Took mine out to a job today because my daily driver blew a head gasket. It was a real
hit with the client.
The Well Seasoned Fool.
I just bought mine in June and am surprised that parts are so cheap, especially from Lang's. (No affiliation) Once my car is perfect I hope to convince them all to raise the prices. ;)
Lots of good advice so far. Your reasons for changing to a disturbutor are the usual ones. One is true (being more familiar with it) and the other is bogus (more reliable). Correct the first one and you can forget the bother and expense of changing. I haven't done enough touring to testify to this from personal experience, but I've read that the cars which have the most ignition trouble on tours are the ones that have suffered alterations from the Ford system.
In a discussion of air filters Dean Yoder recently posted this picture. Dean is currently in Colorado on his way from Iowa to Utah. He regularly drives hundreds of miles on a trip. I don't see any disturbutor on his car.
Here's a little information on other subjects. For good and useful information beyond the service manual: http://dauntlessgeezer.com/DG80.html
My slightly different take on setting ignition timing: http://dauntlessgeezer.com/DG97.html
Milt Webb's Mothballs article in an easy-to-find location: http://dauntlessgeezer.com/DG93.html
Your experience changing tires on snap-ring rims (widow-makers) comes as no surprise. The job is typically done in a steel cage to keep the ring from springing loose and going though the roof or through the guy dong the changing.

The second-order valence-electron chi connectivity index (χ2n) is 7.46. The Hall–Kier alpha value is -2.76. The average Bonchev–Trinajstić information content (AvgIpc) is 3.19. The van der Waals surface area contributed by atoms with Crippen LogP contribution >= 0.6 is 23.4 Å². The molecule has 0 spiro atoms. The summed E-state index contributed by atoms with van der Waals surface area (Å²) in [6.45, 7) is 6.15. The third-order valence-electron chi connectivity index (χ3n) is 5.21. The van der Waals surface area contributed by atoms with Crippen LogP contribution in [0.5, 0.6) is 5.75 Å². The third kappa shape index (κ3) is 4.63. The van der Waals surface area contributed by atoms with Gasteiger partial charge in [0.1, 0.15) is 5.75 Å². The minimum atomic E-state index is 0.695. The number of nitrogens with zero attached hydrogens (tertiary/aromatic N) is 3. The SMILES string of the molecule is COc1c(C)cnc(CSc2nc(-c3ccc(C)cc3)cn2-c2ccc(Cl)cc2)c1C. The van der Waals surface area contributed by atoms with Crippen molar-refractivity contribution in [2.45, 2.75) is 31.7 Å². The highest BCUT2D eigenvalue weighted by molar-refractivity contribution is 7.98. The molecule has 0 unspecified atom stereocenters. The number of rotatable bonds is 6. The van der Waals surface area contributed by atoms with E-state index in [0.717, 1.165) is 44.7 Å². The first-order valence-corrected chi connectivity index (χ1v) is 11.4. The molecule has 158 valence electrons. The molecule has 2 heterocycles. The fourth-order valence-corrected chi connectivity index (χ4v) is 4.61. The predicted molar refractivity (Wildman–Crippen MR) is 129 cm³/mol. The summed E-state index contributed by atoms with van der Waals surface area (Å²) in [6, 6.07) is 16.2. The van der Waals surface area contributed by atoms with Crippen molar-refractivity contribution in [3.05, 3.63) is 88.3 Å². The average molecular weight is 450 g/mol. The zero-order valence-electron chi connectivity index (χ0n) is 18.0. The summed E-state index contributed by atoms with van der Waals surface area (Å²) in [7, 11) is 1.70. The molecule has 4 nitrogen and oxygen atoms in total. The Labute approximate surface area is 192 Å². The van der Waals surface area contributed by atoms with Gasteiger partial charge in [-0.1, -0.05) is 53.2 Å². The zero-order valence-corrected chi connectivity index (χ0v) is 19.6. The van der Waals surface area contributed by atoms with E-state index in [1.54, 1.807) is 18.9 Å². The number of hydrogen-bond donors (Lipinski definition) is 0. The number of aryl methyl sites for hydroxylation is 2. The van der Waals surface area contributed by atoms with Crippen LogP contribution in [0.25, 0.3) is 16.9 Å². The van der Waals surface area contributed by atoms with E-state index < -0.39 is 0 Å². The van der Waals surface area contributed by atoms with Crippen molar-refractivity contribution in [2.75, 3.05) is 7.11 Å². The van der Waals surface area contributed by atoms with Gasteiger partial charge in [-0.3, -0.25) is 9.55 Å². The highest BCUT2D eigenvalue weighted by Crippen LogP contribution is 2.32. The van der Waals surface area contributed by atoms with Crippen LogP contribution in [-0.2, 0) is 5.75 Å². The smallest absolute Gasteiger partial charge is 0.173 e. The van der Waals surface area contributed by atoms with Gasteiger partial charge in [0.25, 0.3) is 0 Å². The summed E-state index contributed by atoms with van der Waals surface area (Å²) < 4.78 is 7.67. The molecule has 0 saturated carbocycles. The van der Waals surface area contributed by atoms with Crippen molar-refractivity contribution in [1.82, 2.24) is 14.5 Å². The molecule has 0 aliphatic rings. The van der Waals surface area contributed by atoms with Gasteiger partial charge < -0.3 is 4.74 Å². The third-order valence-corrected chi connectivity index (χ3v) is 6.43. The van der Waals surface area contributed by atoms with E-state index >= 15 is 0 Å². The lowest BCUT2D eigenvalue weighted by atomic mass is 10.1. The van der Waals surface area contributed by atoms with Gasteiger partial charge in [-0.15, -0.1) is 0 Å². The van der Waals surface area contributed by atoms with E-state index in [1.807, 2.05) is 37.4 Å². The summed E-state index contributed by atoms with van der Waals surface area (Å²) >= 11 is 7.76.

i trust you'll figure out the carb' leaks, i had to with mine. As for the tubes, i wouldn't sweat them yet, they are usually protected from UV light by the tires and have only limited access to oxygen. Unless they leak badly you don't have to worry much, yet.
ttnewbee--don't misunderstand me. I was not advocating for you to change to a single spark (distributor) ignition system. The stock setup, with a working magneto is to me an essential part of the charm of a T. And, when a distributor system fails you are done. Usually with the mag-and-coils you can limp home. But, it takes some practice to get a feel for how to maintain it. All connections must be clean and tight. Good wood or one of the modern kits in the coilboxes. I like Anderson type timers better than roller timers. But I have also run stock type timers to death.This is as fun as a mechanical hobby can get. Mr Sandman is calling my name....
I've read all the replies but I may have missed a post re: search function. Most don't use it and use Google instead with MTFCA at the end of your search term. You'll get a ton of hits
All advice appreciated. Thanks.
I hope to have TT safe and roadworthy by next spring.
I will probably have many questions before then, and it is good to know where to go for direction and answers.